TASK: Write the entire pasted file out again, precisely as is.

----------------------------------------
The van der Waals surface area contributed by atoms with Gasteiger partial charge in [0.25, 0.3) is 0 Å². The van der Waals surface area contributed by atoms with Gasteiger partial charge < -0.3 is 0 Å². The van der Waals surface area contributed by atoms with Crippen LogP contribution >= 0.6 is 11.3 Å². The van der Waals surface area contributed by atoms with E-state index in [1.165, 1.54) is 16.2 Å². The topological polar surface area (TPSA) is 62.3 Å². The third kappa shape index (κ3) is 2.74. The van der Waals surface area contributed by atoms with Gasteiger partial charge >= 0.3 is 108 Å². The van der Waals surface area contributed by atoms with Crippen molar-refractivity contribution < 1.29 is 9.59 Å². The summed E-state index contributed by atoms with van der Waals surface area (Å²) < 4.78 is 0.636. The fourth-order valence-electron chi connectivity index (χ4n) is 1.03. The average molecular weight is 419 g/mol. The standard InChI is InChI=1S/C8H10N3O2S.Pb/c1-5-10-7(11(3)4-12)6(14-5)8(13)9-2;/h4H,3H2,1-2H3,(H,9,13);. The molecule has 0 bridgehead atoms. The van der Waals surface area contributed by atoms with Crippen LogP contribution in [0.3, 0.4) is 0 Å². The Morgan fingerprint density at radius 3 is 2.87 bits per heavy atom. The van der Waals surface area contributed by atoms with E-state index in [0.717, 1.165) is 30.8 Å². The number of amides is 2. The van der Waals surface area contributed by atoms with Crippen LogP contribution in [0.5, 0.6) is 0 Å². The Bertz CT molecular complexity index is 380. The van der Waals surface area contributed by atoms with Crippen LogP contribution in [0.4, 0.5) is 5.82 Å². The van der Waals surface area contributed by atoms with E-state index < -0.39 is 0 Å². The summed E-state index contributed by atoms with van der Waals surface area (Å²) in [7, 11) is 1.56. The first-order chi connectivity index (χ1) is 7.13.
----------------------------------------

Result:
The van der Waals surface area contributed by atoms with Gasteiger partial charge in [0.25, 0.3) is 0 Å². The van der Waals surface area contributed by atoms with Gasteiger partial charge < -0.3 is 0 Å². The van der Waals surface area contributed by atoms with Crippen LogP contribution >= 0.6 is 11.3 Å². The van der Waals surface area contributed by atoms with E-state index in [1.165, 1.54) is 16.2 Å². The topological polar surface area (TPSA) is 62.3 Å². The third kappa shape index (κ3) is 2.74. The van der Waals surface area contributed by atoms with Gasteiger partial charge >= 0.3 is 108 Å². The van der Waals surface area contributed by atoms with Crippen molar-refractivity contribution < 1.29 is 9.59 Å². The summed E-state index contributed by atoms with van der Waals surface area (Å²) < 4.78 is 0.636. The fourth-order valence-electron chi connectivity index (χ4n) is 1.03. The average molecular weight is 419 g/mol. The standard InChI is InChI=1S/C8H10N3O2S.Pb/c1-5-10-7(11(3)4-12)6(14-5)8(13)9-2;/h4H,3H2,1-2H3,(H,9,13);. The molecule has 0 bridgehead atoms. The van der Waals surface area contributed by atoms with Crippen LogP contribution in [0.3, 0.4) is 0 Å². The Morgan fingerprint density at radius 3 is 2.87 bits per heavy atom. The van der Waals surface area contributed by atoms with E-state index in [0.717, 1.165) is 30.8 Å². The number of amides is 2. The van der Waals surface area contributed by atoms with Crippen LogP contribution in [0.5, 0.6) is 0 Å². The Bertz CT molecular complexity index is 380. The van der Waals surface area contributed by atoms with Crippen LogP contribution in [0.4, 0.5) is 5.82 Å². The van der Waals surface area contributed by atoms with E-state index < -0.39 is 0 Å². The summed E-state index contributed by atoms with van der Waals surface area (Å²) in [7, 11) is 1.56. The first-order chi connectivity index (χ1) is 7.13.